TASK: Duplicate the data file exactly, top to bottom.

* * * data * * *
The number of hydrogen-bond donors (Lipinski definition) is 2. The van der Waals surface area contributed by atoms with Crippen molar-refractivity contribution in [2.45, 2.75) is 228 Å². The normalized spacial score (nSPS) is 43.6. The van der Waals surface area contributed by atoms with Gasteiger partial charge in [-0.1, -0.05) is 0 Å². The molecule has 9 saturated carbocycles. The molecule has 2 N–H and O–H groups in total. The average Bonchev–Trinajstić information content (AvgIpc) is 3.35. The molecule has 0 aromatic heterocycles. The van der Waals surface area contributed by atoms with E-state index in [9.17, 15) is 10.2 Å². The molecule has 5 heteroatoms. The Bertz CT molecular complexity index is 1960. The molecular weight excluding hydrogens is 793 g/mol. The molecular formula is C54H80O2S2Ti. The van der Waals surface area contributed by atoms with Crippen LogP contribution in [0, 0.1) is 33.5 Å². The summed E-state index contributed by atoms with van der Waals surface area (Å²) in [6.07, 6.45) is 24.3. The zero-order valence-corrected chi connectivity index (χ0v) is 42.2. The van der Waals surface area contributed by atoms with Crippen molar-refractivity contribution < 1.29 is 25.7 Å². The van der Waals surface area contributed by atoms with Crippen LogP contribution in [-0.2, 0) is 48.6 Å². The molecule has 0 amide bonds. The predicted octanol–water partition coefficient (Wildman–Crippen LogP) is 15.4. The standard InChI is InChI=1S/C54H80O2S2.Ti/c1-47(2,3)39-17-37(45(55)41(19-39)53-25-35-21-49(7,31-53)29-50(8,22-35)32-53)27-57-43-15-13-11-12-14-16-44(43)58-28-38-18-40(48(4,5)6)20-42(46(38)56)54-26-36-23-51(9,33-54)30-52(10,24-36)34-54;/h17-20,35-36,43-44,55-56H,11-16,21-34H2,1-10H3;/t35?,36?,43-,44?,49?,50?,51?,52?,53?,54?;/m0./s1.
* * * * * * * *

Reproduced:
The number of hydrogen-bond donors (Lipinski definition) is 2. The van der Waals surface area contributed by atoms with Crippen molar-refractivity contribution in [2.45, 2.75) is 228 Å². The normalized spacial score (nSPS) is 43.6. The van der Waals surface area contributed by atoms with Gasteiger partial charge in [-0.1, -0.05) is 0 Å². The molecule has 9 saturated carbocycles. The molecule has 2 N–H and O–H groups in total. The average Bonchev–Trinajstić information content (AvgIpc) is 3.35. The molecule has 0 aromatic heterocycles. The van der Waals surface area contributed by atoms with E-state index in [9.17, 15) is 10.2 Å². The molecule has 5 heteroatoms. The Bertz CT molecular complexity index is 1960. The molecular weight excluding hydrogens is 793 g/mol. The molecular formula is C54H80O2S2Ti. The van der Waals surface area contributed by atoms with Crippen LogP contribution in [0, 0.1) is 33.5 Å². The summed E-state index contributed by atoms with van der Waals surface area (Å²) in [6.07, 6.45) is 24.3. The zero-order valence-corrected chi connectivity index (χ0v) is 42.2. The van der Waals surface area contributed by atoms with Crippen molar-refractivity contribution < 1.29 is 25.7 Å². The van der Waals surface area contributed by atoms with Crippen LogP contribution in [-0.2, 0) is 48.6 Å². The molecule has 0 amide bonds. The predicted octanol–water partition coefficient (Wildman–Crippen LogP) is 15.4. The standard InChI is InChI=1S/C54H80O2S2.Ti/c1-47(2,3)39-17-37(45(55)41(19-39)53-25-35-21-49(7,31-53)29-50(8,22-35)32-53)27-57-43-15-13-11-12-14-16-44(43)58-28-38-18-40(48(4,5)6)20-42(46(38)56)54-26-36-23-51(9,33-54)30-52(10,24-36)34-54;/h17-20,35-36,43-44,55-56H,11-16,21-34H2,1-10H3;/t35?,36?,43-,44?,49?,50?,51?,52?,53?,54?;/m0./s1.